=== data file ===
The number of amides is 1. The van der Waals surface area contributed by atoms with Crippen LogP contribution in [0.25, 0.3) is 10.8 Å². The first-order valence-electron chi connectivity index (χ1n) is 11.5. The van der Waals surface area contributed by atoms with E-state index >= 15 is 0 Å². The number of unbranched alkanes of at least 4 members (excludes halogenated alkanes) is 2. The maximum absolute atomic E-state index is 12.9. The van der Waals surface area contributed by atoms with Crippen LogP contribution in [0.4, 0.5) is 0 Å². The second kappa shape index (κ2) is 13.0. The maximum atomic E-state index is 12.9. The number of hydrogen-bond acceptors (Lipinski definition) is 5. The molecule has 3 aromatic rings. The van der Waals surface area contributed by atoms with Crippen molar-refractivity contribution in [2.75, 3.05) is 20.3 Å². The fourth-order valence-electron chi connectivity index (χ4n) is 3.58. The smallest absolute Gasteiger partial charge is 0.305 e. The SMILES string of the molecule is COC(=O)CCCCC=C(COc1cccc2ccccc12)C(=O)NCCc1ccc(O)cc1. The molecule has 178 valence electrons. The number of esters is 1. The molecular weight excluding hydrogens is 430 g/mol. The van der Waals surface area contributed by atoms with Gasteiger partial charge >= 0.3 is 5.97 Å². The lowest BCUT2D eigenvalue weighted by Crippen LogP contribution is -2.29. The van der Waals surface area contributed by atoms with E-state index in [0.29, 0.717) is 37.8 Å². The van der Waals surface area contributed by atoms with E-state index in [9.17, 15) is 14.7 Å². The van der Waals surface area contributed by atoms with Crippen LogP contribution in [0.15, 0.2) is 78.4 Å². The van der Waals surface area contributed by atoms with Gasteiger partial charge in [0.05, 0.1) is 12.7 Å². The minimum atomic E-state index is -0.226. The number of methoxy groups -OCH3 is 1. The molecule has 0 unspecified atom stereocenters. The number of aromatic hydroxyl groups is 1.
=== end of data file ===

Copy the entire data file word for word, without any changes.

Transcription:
The number of amides is 1. The van der Waals surface area contributed by atoms with Crippen LogP contribution in [0.25, 0.3) is 10.8 Å². The first-order valence-electron chi connectivity index (χ1n) is 11.5. The van der Waals surface area contributed by atoms with E-state index >= 15 is 0 Å². The number of unbranched alkanes of at least 4 members (excludes halogenated alkanes) is 2. The maximum absolute atomic E-state index is 12.9. The van der Waals surface area contributed by atoms with Crippen LogP contribution in [0.4, 0.5) is 0 Å². The second kappa shape index (κ2) is 13.0. The maximum atomic E-state index is 12.9. The number of hydrogen-bond acceptors (Lipinski definition) is 5. The molecule has 3 aromatic rings. The van der Waals surface area contributed by atoms with Crippen molar-refractivity contribution in [2.75, 3.05) is 20.3 Å². The fourth-order valence-electron chi connectivity index (χ4n) is 3.58. The smallest absolute Gasteiger partial charge is 0.305 e. The SMILES string of the molecule is COC(=O)CCCCC=C(COc1cccc2ccccc12)C(=O)NCCc1ccc(O)cc1. The molecule has 178 valence electrons. The number of esters is 1. The molecular weight excluding hydrogens is 430 g/mol. The van der Waals surface area contributed by atoms with Gasteiger partial charge >= 0.3 is 5.97 Å². The lowest BCUT2D eigenvalue weighted by Crippen LogP contribution is -2.29. The van der Waals surface area contributed by atoms with E-state index in [0.29, 0.717) is 37.8 Å². The van der Waals surface area contributed by atoms with E-state index in [9.17, 15) is 14.7 Å². The van der Waals surface area contributed by atoms with Crippen LogP contribution in [0.15, 0.2) is 78.4 Å². The van der Waals surface area contributed by atoms with Gasteiger partial charge in [0.05, 0.1) is 12.7 Å². The minimum atomic E-state index is -0.226. The number of methoxy groups -OCH3 is 1. The molecule has 0 unspecified atom stereocenters. The number of aromatic hydroxyl groups is 1.